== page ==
A recent study suggests that difficulty of navigating in a new and unfamiliar environment could be an early sign of Alzheimer’s disease.
Researchers from Washington University in St. Louis made a small-scale study based on trials that included people diagnosed with Alzheimer’s disease, preclinical Alzheimer’s or a condition where people manifest brain changes that occur before the classical symptoms, and with completely healthy people.
The team of researchers studied a group of 16 people with signs of early onset of Alzheimer’s, another group of13 people who doesn’t suffer from Alzheimer’s but showed preclinical biomarkers in fluid taken from the brain and spinal cord, and a third group of 42 people without any of the cerebrospinal features.
Researchers needed to test two specific skills linked to navigations: the ability to learn and follow a pre-set route and the ability to create a mental map and use it properly. Researchers asked the participants to go through a virtual maze on a computer designed with interconnected hallways, four different wallpapers, and 20 landmarks to help people to situate.
The finding revealed that the group with preclinical Alzheimer’s completed the task of remembering the pre-set route easily, but they had serious difficulties creating a mental map of the maze. Still, they were able to complete the task almost as well as the control group in the following tests.
“These findings suggest that navigational tasks designed to assess a mental mapping strategy could represent a powerful new tool for detecting the very earliest Alzheimer’s disease-related changes in cognition,” said Denise Head, lead author of the study and associate professor of psychological and brain sciences at Washington University.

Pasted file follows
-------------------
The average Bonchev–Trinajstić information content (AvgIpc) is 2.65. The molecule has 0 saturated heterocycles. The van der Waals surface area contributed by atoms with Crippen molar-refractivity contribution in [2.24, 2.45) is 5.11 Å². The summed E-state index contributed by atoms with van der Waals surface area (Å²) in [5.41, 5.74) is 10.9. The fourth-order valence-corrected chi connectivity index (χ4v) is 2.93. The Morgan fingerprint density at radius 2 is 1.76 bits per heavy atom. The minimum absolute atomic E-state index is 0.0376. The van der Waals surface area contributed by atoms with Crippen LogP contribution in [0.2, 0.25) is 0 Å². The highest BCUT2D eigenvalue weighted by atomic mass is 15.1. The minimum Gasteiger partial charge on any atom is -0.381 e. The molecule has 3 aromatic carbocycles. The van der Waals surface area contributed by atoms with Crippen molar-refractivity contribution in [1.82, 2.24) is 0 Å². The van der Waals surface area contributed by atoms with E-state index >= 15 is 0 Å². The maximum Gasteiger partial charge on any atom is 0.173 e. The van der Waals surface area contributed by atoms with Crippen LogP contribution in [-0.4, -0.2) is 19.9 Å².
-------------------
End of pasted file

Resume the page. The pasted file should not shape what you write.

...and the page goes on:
The findings are not conclusive
Cerebrospinal fluid features aren’t necessarily a symptom of early Alzheimer’s disease, and the same happens with the inability of someone to remember and navigate well in new environments, affirmed Head. More tests need to be run to determinate whether cognitive mapping problems in people diagnosed with preclinical Alzheimer’s is linked to classical Alzheimer’s.
The Alzheimer’s disease is a breakdown of neural connections in the brain and it often results in a severe inability to remember even the most basic information.
Researchers hope that the findings may help doctors to diagnose Alzheimer’s disease before more pronounce symptoms show.